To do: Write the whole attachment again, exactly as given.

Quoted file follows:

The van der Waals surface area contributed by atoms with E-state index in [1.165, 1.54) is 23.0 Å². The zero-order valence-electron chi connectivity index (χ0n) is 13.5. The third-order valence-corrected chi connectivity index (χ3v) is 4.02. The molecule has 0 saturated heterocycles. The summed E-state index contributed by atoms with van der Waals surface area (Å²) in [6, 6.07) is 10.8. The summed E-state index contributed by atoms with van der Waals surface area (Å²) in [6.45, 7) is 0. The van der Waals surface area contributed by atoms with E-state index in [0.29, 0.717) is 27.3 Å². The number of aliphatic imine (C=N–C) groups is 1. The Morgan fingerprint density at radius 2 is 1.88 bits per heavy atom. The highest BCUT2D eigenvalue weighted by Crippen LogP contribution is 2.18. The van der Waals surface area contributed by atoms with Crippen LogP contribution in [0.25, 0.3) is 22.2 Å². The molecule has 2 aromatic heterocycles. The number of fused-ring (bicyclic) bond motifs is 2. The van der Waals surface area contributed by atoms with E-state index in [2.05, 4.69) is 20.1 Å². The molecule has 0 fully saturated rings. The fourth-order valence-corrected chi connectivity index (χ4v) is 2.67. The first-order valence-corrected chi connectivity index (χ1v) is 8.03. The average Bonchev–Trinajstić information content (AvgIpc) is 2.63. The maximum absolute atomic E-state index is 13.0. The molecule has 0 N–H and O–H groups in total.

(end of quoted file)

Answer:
The van der Waals surface area contributed by atoms with E-state index in [1.165, 1.54) is 23.0 Å². The zero-order valence-electron chi connectivity index (χ0n) is 13.5. The third-order valence-corrected chi connectivity index (χ3v) is 4.02. The molecule has 0 saturated heterocycles. The summed E-state index contributed by atoms with van der Waals surface area (Å²) in [6, 6.07) is 10.8. The summed E-state index contributed by atoms with van der Waals surface area (Å²) in [6.45, 7) is 0. The van der Waals surface area contributed by atoms with E-state index in [0.29, 0.717) is 27.3 Å². The number of aliphatic imine (C=N–C) groups is 1. The Morgan fingerprint density at radius 2 is 1.88 bits per heavy atom. The highest BCUT2D eigenvalue weighted by Crippen LogP contribution is 2.18. The van der Waals surface area contributed by atoms with Crippen LogP contribution in [0.25, 0.3) is 22.2 Å². The molecule has 2 aromatic heterocycles. The number of fused-ring (bicyclic) bond motifs is 2. The van der Waals surface area contributed by atoms with E-state index in [2.05, 4.69) is 20.1 Å². The molecule has 0 fully saturated rings. The fourth-order valence-corrected chi connectivity index (χ4v) is 2.67. The first-order valence-corrected chi connectivity index (χ1v) is 8.03. The average Bonchev–Trinajstić information content (AvgIpc) is 2.63. The maximum absolute atomic E-state index is 13.0. The molecule has 0 N–H and O–H groups in total.